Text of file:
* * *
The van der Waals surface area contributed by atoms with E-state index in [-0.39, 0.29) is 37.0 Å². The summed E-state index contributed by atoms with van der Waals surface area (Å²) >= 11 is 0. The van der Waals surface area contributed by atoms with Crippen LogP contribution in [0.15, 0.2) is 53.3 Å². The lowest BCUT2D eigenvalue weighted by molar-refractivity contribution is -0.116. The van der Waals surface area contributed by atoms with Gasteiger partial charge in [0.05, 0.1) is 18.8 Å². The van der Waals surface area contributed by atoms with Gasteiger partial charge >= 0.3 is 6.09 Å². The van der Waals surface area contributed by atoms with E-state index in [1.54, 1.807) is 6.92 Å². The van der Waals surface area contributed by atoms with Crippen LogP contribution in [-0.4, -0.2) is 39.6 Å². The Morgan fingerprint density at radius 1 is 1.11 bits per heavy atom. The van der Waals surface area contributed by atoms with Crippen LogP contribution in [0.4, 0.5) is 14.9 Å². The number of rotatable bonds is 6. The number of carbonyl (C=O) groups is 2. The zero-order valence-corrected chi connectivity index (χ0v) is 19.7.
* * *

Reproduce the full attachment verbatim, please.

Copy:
The van der Waals surface area contributed by atoms with E-state index in [-0.39, 0.29) is 37.0 Å². The summed E-state index contributed by atoms with van der Waals surface area (Å²) >= 11 is 0. The van der Waals surface area contributed by atoms with Crippen LogP contribution in [0.15, 0.2) is 53.3 Å². The lowest BCUT2D eigenvalue weighted by molar-refractivity contribution is -0.116. The van der Waals surface area contributed by atoms with Gasteiger partial charge in [0.05, 0.1) is 18.8 Å². The van der Waals surface area contributed by atoms with Gasteiger partial charge >= 0.3 is 6.09 Å². The van der Waals surface area contributed by atoms with E-state index in [1.54, 1.807) is 6.92 Å². The van der Waals surface area contributed by atoms with Crippen LogP contribution in [-0.4, -0.2) is 39.6 Å². The Morgan fingerprint density at radius 1 is 1.11 bits per heavy atom. The van der Waals surface area contributed by atoms with Crippen LogP contribution in [0.4, 0.5) is 14.9 Å². The number of rotatable bonds is 6. The number of carbonyl (C=O) groups is 2. The zero-order valence-corrected chi connectivity index (χ0v) is 19.7.